Strong Identity for Strong e-Governance - Policy & Design
Strong identity policy is essential to any nation across the world. Today, this problematic raises as the digital world allows much more than before.
What are the Key Elements of e-Governance and the Role of Digital Identity?
Estonia is a very small country so it might be easy to make changes. But for the same reason, resources to make the changes are smaller than in other countries.
If you are building an e-government strategy, there are important digital elements to think about such as digital databases, interoperability, digital identity, document exchange, services portal, cyber security and sectorial solutions. Citizens want to communicate with their government through digital.
With many governments, you just need to visit offices once, in order to submit your documents for your application and they are collecting the data for you. But you need to visit the office a second time to get your documents. The time consumption for the citizen is high: approx. an hour for the VAT declaration or 38 minutes for i-voting.
In Estonia, they decided that it was better to switch for online services and put self-service available. You can automate a lot of processes in the government administrative. To build e-governance, you need digital databases, a portal putting the services together, secure data exchanges and a strong digital identity.
If your data is in a paper format, no machine can access it. You need to make this data digital and you need a single numeric identifier for the citizens, businesses, land parcels, property and many other important objects. Citizens or businesses should never provide the same data for the government again and again and there shouldn’t be any duplicated data in the government database.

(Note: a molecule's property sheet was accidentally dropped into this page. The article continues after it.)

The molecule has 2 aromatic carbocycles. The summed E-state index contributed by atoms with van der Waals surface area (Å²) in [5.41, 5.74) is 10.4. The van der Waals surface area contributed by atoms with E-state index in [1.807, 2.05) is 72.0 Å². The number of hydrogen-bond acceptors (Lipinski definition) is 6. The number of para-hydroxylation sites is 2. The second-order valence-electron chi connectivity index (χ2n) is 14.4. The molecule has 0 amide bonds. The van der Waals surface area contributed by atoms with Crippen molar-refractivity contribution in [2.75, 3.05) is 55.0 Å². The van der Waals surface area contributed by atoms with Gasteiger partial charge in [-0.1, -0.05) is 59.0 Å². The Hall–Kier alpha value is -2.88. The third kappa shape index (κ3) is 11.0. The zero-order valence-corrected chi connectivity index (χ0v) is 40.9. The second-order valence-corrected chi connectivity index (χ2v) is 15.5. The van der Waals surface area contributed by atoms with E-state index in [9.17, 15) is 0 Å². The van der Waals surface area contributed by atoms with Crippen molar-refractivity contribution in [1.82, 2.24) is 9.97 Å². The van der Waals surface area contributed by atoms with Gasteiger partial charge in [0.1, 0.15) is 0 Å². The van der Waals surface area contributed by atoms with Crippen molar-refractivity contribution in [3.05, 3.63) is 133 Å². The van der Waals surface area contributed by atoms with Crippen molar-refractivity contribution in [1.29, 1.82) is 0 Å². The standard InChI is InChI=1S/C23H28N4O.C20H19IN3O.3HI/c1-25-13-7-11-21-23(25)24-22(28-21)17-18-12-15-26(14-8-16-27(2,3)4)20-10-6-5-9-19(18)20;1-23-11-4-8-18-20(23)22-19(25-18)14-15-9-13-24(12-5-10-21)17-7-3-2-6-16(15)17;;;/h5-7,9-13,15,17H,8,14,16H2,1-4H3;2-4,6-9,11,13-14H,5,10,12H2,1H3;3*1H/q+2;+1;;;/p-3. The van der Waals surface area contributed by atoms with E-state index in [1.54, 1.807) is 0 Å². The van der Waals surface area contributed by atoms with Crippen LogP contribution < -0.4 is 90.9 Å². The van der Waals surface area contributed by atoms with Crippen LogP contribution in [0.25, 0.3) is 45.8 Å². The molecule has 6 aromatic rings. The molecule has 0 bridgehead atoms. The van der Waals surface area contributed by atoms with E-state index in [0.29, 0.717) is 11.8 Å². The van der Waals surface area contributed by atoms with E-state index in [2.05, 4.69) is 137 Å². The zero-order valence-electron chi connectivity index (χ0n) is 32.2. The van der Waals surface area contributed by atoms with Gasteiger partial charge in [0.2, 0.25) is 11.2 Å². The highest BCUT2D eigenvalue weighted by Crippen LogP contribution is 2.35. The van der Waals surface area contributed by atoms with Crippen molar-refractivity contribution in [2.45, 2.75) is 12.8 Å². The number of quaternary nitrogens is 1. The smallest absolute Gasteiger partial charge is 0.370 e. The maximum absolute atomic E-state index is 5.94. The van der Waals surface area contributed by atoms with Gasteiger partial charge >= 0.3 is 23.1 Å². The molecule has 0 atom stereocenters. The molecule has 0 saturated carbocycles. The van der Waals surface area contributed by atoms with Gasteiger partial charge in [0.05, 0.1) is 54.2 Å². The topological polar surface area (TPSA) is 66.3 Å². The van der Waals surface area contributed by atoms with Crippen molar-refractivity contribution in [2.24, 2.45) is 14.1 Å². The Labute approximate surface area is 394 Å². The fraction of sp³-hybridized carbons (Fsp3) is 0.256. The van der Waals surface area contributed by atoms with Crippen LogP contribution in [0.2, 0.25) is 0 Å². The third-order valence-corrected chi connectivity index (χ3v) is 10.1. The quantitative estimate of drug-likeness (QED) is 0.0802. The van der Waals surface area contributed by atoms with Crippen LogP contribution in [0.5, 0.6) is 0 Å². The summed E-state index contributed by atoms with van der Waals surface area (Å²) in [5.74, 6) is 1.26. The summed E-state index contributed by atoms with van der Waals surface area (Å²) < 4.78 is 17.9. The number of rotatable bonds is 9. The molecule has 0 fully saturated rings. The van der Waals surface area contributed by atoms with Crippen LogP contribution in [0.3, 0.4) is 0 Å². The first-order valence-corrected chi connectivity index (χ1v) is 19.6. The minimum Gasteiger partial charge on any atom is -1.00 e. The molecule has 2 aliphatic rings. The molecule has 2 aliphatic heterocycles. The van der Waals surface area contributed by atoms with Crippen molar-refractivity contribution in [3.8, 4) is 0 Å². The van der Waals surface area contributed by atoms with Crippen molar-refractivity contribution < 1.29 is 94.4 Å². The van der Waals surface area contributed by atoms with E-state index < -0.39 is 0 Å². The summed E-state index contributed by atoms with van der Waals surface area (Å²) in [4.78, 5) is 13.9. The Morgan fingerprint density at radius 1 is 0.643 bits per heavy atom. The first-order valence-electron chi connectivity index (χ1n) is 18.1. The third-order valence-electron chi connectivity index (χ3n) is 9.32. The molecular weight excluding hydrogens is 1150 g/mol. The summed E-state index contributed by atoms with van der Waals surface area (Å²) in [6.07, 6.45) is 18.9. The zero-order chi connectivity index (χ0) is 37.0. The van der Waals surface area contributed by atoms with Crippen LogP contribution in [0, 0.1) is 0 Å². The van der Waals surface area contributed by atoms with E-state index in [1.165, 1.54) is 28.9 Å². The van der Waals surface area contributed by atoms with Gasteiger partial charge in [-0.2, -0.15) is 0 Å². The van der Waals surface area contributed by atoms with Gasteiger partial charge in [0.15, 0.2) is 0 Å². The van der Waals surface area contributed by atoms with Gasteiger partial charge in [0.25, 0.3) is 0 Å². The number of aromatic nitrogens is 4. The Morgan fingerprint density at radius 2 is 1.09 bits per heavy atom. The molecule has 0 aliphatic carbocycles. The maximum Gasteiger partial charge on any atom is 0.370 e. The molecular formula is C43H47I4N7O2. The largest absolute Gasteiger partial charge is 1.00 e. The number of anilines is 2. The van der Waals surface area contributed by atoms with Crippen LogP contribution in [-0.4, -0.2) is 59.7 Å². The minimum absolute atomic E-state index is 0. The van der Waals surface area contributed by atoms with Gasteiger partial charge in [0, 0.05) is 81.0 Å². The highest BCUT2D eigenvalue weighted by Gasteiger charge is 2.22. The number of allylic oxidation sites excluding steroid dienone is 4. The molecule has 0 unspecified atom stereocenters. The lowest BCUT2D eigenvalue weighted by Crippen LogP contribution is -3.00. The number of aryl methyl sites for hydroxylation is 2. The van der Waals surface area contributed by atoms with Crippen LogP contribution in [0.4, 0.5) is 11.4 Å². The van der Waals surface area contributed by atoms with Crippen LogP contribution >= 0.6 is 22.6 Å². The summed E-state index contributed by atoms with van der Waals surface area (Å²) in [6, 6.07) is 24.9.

On a daily basis, there is a huge data exchange between governments and institutions. So, to make it possible legally, technically, privacy wise and security wise, you need something better organized. Estonia has implemented a system "X-ROAD" for 15 years which connects all Estonian government data bases, providing 1500+ services for more than 900 organizations and half a billion transactions per year.
About strong digital identity, the Estonian digital identity insurance started in 2002 with Estonian ID card. There is already a second version which covers the whole population with active ID cards. There’s also mobile ID since 2007 and Smart ID. This ecosystem is opened for almost every company or citizen who is willing to use it. The card is the key to log into most of governing or non-governing services which ask for a strong digital identity.
In terms of efficiency, digital signatures save 20 minutes per transaction according to the World Bank Report 2016, which leads to every year almost 5 working days by every citizen using e-ID (= 2% of the working time and also 2% of the GDP).
Speaker: Hannes ASTOK, Estonian e-Governance Academy
Digital ID for Sustainable Development
Everyone on the planet needs an ID, but not everybody has one. Barely 5% of the planet population has an ID and such individuals usually have multiple IDs. However, nearly 20 million people have almost non-identification. This is today part of the UNO sustainable development goals. By 2030, every human on the planet should be provided a legal identity, including free birth registration.